So, sad and sorry, he gathered it up in his two hands and went to Kanè’s house.
“Kanè, I am very sick,” says he.
“Indeed, so I see,” says Kanè, “a terrible sickness; and how did you catch it?” he says. And so kind he was that he never laughed at Cho’s nose, nor yet he never smiled, but there were tears in his eyes at his brother’s misfortunes. Then Cho’s heart melted and he told his brother all the tale, and he never kept back how mean he had been about the dead silk-worms’ eggs, and about the other things that have been told of. And he asked Kanè to forgive him and to help him.
“Wait you still a minute,” says Kanè.
He goes to his chest, and he brings out the mallet. And he rubs it very gently up and down Cho’s long nose, and sure enough it shortened up very quickly. In two minutes it was a natural size. Cho danced for joy.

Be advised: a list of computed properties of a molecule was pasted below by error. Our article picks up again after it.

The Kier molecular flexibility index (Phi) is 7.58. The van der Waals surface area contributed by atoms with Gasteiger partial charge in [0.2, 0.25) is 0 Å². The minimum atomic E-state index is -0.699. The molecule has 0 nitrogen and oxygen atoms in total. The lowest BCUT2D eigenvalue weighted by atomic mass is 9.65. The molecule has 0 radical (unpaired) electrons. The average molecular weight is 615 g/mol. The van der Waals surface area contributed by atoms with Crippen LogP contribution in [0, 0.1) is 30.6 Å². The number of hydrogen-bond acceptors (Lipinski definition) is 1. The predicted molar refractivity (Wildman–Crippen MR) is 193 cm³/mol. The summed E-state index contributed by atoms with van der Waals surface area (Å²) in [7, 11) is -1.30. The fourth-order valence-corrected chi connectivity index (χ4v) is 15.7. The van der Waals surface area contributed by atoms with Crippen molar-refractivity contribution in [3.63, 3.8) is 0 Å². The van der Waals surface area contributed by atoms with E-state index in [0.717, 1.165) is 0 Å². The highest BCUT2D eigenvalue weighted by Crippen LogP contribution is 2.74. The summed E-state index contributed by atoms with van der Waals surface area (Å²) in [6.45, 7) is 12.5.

Kanè looks at him and says, “If I were you, I’d just go home and try to be different.”
When Cho had gone, Kanè sat still and thought for a long time. When the moon rose that night he went out and took the mallet with him. He came to the mossy dell that was shaded with spreading pine trees, and he laid the mallet in its old place under the stone.
“I’m the last man in the world,” he said, “to be unfriendly to the fairies’ children.”